Slice the tuna and place on a serving plate. Serve with the warm tortillas, and bowls of the avocado cream, the salsa, lime wedges, lettuce leaves, chopped tomatoes, and cilantro leaves and let everyone roll their own tortillas. (Alternately, spread the warm tortillas with avocado cream and a spoonful of salsa. Add the lettuce leaves. Top with tuna slices, cilantro, chopped tomato, and the juice of a lime wedge on top. Roll the tortillas and serve.)


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It's HERE AND NOW. And if you're not hungry right now, you probably will be as soon as this segment is over because our resident chef Kathy Gunst is back with us in the studio. And we're talking fish today. Kathy, great to see you.

KATHY GUNST: Hi Jeremy great to see it - not just fish.

HOBSON: Not just fish?

GUNST: Summer fish.

HOBSON: What's the difference?

GUNST: Well, it's interesting. You don't tend to think of something like fish and seafood as being seasonal. But, in fact, it very much is. You know how in the spring we have shad roe and soft-shell crabs - those are fish that are only available in the spring? Well, in the summer, there are certain fish that are absolutely only here in the summer. For example, on the East Coast, we have something so fabulous called summer flounder. It's actually fluke. It's extremely delicate. It is such a wonderful fish. You only really get it during the summer months. And so therefore, it becomes a fish that you associate with summer. Lobsters we get year-round, but they are really plentiful in the summer. And prices are going down because the weather's good and fishermen can have easier access to it. So there's all kinds of fish that really we have access to during these wonderful summer months, when we're outdoors, we're at the beach and we want to be eating this kind of food.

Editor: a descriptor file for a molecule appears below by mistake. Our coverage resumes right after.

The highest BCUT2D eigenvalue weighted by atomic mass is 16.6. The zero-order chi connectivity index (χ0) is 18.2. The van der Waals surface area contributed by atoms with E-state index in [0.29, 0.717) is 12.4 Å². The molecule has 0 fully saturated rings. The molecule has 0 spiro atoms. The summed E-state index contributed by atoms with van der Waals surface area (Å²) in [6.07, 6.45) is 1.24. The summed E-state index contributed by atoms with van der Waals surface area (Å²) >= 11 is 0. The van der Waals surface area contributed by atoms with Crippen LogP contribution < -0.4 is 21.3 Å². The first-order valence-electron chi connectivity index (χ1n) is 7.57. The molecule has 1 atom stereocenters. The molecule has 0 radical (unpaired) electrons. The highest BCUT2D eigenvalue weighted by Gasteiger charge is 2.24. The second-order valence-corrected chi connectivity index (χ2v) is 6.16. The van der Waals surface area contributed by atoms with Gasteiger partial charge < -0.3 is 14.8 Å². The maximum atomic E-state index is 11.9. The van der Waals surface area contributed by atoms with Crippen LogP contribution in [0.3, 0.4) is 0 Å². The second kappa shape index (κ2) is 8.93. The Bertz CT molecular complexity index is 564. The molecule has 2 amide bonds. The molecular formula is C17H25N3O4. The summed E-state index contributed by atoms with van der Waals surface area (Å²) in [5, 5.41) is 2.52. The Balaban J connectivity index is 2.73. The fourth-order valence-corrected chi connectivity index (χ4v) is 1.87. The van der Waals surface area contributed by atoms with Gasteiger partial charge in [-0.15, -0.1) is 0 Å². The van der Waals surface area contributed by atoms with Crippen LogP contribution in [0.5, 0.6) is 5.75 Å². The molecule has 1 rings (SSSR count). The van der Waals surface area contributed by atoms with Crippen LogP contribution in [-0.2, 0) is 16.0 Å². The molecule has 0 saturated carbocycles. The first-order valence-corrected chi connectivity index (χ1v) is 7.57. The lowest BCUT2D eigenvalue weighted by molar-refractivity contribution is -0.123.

HOBSON: And by the way, when you mentioned lobsters being low-priced - you live in Maine, we should say, where you could...

GUNST: This is true.

HOBSON: Probably get them for what - $2 a pound?

GUNST: Well, close - like $3 a pound. But, you know, in the winter, the prices for lobster are so high because conditions are just so tough. So much of fish and seafood, right now, has to do with what's available and what we ask for. So here's the story. People, you hear the word sustainability a lot.


GUNST: And sustainable fish, so I wrote to Sheila Bowman at the Monterey Bay Aquarium. She's in charge of something called Seafood Watch. I said, Sheila, what defines a sustainable fish? And this is what she told me. She said it's seafood caught or farmed in ways that ensure a supply of seafood long into the future.

HOBSON: OK, so give us an example.

GUNST: Well, I asked, as well. She immediately said lobster. And she didn't know I lived in Maine, OK? Certainly flounder - things like mackerel are becoming very big, sardines, mullet, certain types of tuna, skipjack tuna, something called wreckfish. There's all kinds of new fish that we're seeing in the markets now. And it's not because these are species that are brand-new. It's because we have overfished cod. We have overfished haddock. We have overfished the kind of fish that our parents grew up with and that we took for granted and assumed would be around forever. Well, guess what? Nothing lasts forever. So a lot of chefs now are cooking and having special festivals for what they call trash fish.

HOBSON: Trash fish?